If you're seeing this message, it means we're having trouble loading external resources on our website.

If you're behind a web filter, please make sure that the domains *.kastatic.org and *.kasandbox.org are unblocked.

Main content

# Introduction to tension

## Video transcript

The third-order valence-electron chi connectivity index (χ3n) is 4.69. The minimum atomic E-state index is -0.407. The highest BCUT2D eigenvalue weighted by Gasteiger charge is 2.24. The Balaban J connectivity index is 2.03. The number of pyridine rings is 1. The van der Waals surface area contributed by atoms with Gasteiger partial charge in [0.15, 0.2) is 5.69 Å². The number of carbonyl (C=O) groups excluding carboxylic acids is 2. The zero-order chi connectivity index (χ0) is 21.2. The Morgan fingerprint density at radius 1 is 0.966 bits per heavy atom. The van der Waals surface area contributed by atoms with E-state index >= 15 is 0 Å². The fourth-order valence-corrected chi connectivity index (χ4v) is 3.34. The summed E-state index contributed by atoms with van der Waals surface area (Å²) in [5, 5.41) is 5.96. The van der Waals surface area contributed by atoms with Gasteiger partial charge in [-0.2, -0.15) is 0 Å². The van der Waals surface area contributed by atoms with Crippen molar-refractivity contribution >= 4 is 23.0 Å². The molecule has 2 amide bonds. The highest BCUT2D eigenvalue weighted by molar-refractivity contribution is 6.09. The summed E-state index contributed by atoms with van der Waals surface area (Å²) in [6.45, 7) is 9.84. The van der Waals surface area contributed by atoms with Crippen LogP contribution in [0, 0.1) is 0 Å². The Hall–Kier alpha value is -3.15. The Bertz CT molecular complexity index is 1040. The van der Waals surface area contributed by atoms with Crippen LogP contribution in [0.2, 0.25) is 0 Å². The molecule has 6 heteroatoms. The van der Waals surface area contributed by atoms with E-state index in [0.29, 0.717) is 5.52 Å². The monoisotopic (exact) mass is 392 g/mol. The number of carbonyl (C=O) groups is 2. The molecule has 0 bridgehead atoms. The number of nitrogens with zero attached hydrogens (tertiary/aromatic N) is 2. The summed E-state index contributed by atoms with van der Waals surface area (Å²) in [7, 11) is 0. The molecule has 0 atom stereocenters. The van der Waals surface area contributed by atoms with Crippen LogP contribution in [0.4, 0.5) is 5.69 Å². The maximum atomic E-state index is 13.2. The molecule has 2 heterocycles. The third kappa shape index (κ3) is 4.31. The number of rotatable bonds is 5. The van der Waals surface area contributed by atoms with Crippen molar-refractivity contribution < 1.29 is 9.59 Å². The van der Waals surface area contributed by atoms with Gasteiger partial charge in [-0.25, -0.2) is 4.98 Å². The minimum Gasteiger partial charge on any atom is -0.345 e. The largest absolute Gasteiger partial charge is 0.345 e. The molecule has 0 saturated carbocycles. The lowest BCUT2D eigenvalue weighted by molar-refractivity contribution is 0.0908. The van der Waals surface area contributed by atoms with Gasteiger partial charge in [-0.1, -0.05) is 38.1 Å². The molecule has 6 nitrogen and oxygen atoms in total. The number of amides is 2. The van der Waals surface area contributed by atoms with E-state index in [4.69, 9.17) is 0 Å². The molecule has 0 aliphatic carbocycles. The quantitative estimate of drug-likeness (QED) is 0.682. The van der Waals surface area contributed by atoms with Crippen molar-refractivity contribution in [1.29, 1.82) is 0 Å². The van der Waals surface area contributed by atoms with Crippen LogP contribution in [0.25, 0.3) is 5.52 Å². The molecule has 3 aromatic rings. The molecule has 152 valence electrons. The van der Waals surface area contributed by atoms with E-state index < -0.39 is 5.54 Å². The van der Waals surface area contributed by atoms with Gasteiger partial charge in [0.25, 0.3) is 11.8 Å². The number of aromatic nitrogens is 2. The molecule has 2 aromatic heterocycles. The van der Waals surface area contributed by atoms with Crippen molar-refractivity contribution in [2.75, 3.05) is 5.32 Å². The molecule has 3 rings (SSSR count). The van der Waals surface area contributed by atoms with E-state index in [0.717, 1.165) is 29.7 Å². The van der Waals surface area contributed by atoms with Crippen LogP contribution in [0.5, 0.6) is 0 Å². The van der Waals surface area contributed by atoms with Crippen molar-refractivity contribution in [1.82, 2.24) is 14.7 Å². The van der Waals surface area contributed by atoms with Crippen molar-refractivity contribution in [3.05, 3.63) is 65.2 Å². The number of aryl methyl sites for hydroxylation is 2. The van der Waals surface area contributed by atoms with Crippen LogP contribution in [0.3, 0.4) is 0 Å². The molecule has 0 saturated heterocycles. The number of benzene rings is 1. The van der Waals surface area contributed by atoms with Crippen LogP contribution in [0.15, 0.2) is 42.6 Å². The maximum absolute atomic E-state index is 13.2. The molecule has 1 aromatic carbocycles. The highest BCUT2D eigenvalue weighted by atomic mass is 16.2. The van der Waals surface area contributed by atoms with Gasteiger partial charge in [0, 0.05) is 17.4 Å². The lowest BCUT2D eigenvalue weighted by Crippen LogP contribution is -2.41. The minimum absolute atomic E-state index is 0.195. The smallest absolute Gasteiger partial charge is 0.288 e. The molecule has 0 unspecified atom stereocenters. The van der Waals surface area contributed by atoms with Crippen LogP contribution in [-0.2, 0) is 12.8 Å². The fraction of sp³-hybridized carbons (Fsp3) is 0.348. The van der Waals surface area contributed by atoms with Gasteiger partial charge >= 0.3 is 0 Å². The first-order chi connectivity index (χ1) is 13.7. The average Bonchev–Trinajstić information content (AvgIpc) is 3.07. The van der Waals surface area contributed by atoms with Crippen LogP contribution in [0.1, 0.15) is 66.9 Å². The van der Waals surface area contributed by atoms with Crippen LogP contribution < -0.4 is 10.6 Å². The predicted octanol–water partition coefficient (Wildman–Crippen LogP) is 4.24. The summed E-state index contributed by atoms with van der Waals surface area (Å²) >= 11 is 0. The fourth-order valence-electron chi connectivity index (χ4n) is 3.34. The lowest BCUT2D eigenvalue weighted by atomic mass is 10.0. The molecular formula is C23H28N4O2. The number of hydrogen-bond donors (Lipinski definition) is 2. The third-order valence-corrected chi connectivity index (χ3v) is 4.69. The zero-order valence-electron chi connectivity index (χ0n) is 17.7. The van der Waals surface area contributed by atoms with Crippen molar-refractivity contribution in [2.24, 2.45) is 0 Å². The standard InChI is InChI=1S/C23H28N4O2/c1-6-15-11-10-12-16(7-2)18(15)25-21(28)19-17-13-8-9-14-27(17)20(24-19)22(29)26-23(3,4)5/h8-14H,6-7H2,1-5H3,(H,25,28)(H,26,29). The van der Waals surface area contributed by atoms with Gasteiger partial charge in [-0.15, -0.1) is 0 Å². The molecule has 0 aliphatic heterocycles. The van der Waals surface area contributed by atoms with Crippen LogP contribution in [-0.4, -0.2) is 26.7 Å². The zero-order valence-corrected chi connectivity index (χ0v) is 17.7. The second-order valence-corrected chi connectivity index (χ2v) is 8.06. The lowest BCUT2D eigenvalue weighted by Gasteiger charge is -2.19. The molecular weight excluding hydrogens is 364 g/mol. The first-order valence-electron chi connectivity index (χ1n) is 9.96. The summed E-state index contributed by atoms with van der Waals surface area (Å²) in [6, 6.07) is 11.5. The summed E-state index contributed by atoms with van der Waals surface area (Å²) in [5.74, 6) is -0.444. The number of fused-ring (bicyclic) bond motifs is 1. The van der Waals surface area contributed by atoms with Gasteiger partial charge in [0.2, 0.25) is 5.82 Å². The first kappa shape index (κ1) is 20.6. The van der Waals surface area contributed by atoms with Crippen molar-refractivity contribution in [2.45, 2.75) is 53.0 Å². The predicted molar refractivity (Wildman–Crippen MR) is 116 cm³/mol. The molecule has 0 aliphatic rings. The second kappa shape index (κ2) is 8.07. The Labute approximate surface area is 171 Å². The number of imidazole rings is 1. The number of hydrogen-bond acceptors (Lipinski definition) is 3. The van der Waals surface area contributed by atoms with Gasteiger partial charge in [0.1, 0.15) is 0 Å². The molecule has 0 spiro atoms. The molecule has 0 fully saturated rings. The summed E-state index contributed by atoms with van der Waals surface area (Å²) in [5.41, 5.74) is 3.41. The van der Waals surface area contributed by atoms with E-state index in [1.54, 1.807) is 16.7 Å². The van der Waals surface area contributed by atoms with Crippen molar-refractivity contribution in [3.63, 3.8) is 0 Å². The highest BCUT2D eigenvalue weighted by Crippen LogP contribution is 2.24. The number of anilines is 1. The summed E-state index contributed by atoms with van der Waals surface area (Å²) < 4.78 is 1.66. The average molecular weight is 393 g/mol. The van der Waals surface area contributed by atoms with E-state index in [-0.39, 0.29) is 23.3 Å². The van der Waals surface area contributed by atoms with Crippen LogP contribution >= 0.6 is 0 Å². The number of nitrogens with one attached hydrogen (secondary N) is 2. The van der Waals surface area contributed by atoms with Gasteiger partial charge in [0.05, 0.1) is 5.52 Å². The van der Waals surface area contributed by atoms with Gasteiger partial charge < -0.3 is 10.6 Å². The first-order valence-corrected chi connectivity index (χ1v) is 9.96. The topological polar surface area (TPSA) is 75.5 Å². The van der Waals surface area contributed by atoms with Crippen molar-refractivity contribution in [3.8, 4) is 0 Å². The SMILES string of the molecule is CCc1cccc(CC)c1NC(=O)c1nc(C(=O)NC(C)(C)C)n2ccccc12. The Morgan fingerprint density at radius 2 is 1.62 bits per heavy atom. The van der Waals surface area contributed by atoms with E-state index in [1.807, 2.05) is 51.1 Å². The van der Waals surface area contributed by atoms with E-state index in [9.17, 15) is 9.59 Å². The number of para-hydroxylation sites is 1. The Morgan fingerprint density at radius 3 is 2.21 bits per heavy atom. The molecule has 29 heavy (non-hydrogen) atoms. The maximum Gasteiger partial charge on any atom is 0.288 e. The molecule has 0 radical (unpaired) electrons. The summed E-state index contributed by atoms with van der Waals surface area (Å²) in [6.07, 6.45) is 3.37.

I will now introduce you to the concept of tension so it's tension is really just the the force that exists either within or applied by a string or a wire when it's usually lifting something or pulling on something so let's say I had a weight let's say say I have a weight here and let's say it's it's a hundred Newtons 100 Newtons and it's suspended from this wire which is right here let's at eight let's say it's attached to the ceiling right there well we already know that the force you know if we're on this planet that this weight is being pulled down by gravity right so we already know that there's a downward force on this weight which is the force of gravity force of gravity and that equals 100 Newtons right but we also know that this this weight isn't accelerating right it's actually stationary it is it also has no velocity the important thing is it's not accelerating so for the but given that we know that the net force on it must be zero by by Newton's laws so what is the counteracting force well you could you could you know you didn't have to know about tension to say well the strings pulling on it right the string is what's keeping the weight from falling so the force that the string or this wire applies on this weight you can view as the force of tension and that is also another way to think about it is that's also the force that's within within the wire and that is going to exactly offset the the force of gravity on this weight and that's what keeps this point right here that's what keeps this point right here stationary and keeps it from accelerating that's that's pretty straightforward tension it's just you know the force of a string and and just so you can conceptualize it you you you know on a guitar the more you pull on a on some of those higher was the thought you know the really thin strings that that sound higher pitch the more you pull on it the higher you the tension it actually creates a higher higher pitch note so you've dealt with tension a lot I think actually when do they sell wires or strings they'll probably tell you the tension that that wire strength is which is important if you're going to build a bridge or a swing or something so tension is something that should be hopefully a little bit intuitive to you so let's with that you know fairly simple example Don let's create a slightly more a more complicated example so let's take the same weight instead of making the ceiling here let's add two more strings let's add this green string let's make that green string there and it's attached to the ceiling up here that's the ceiling now and let's say this is the wall and let's say there's another string right here attached to the wall so my question to you is what is the tension in these two strings so let's call this t1 t1 and t2 well like the first problem this point right here this red point is stationary right it's not accelerating and in either the left/right directions and it's not accelerating in the up/down directions so we know that the net forces in both the X and Y dimensions must be 0 my second question to you is what is what is going to be the offset because we know that already that at this point right here there's going to be downward force right which is the force of gravity again right the force of the weight of this whole thing we can assume that the wires have no weight for simplicity so we know that there's going to be a downward force here this is the force of gravity right the whole weight of this entire object of weight plus wire is pulling down so what is going to be the upward force here well let's look at each of the wires this second wire t2 or we call it w-2 I guess the second wire is just pulling to the left it has its it has no y component it's not lifting up at all so all of the so it's just pulling to the left so all of the upward lifting all of that is going to occur from this first wire from from t1 so we know that we know that the Y component of t1 so let's call so if we say that this vector here doing good different color because I know when I draw these diagrams it starts to get confusing so let's let me just actually use a line tool so I have this and if you can see let me make a thicker line so we have this vector here which is t1 right and we need to figure out what that is and then we have the other vector which is its Y component and I'll draw that like here all right this is its Y component we call it we could call this t1 sub y and then of course it has an X component too and I'll do that in in let's see I'll do that in red and this is once again this is just breaking up a force into its component vectors like we've a vector force into its X&Y components like we've been doing the last several problems and these are these are just trigonometry problems right and so we have we could actually now visually see that this is T sub 1 X and this T sub 1 sub y oh and I forgot to give you a important product with the problem that you would that you needed to know before solving it is that the angle the first wire forms with the ceiling that this is 30 degrees so if that is 30 degrees we also know that what these this is this is a parallel line to this right so this is started 30 degrees this is also going to be 30 degrees right so this angle right here this also going to be 30 degrees and that's from our you know we know about parallel lines and alternate interior angles we could have done it the other way we could have figured out we could have said that you know this if this angle is 30 degrees this angle 60 degrees this is a right angle so this is also 30 but that's just review of geometry that you already know but anyway we know that this angle is 30 degrees so what's its Y component well the Y component let's see what involves the hypotenuse and the opposite side let me write sohcahtoa top because this is really just trigonometry sohcahtoa in blood-red so what involves the opposite and the hypotenuse so opposite over hypotenuse so that we know the sine let me switch to them the sine of 30 degrees is equal to t1 sub y over the tension in the string going in this direction and so if we solve for t1 sub y we get t1 sine 30 degrees is equal to t1 sub y right and what did we just say before we kind of dived into the math we said all of the lifting on this point all of the lifting on that point is being done by the Y component of t1 right because t2 is not doing any lifting up or down it's only lifting it's only pulling to the left right so the entire the entire component that's keeping this object up keeping it from falling is the Y component of this tension vector so that has to equal the force of gravity pulling down so this has to equal the force of gravity that has to equal this or at this point full so that's 100 Newtons and I really want to hit this point home there because it might be a little confusing to you we just said this point is stationary it's not moving up or down it's not accelerating up or down and so we know that there is a downward force of 100 Newtons so there must be an upward force that's being provided by these two wires this wire is providing no upward force so all of the upward force must be the Y component or the upward component of this force vector by the on the first wire so given that we can now solve for the tension in this in this first wire because we have t1 t1 what's sine of 30 sine of 30 degrees in case you haven't memorized it sine of 30 degrees is one-half so t1 times 1/2 times 1/2 is equal to 100 Newtons divide both sides by 1/2 and you get t1 is equal to 200 Newtons t1 is equal to 200 Newtons so now we've got to figure out what the tension in this second wire is and and we also there's another clue here this point isn't moving left or right it's stationary so we know that whatever the tension in in this wire must be it must be being offset by attention or some other force in the opposite direction and that force in the opposite direction is the X component of the first wires tension so it's this right so t2 is equal to the X component of the first wires tension and what's the X component what is going to be the tension in the first wire 200 Newton's times the cosine of 30 degrees right it's adjacent over hypotenuse and that's square root of 3 over 2 so it's 200 times the square root of 3 over 2 which equals 100 square roots of 3 so the tension in this wire is 100 square roots of 3 which completely offsets its and it's to the left and the X component of this wire is 100 square roots of 3 Newtons to the right hopefully I didn't confuse you see in the next video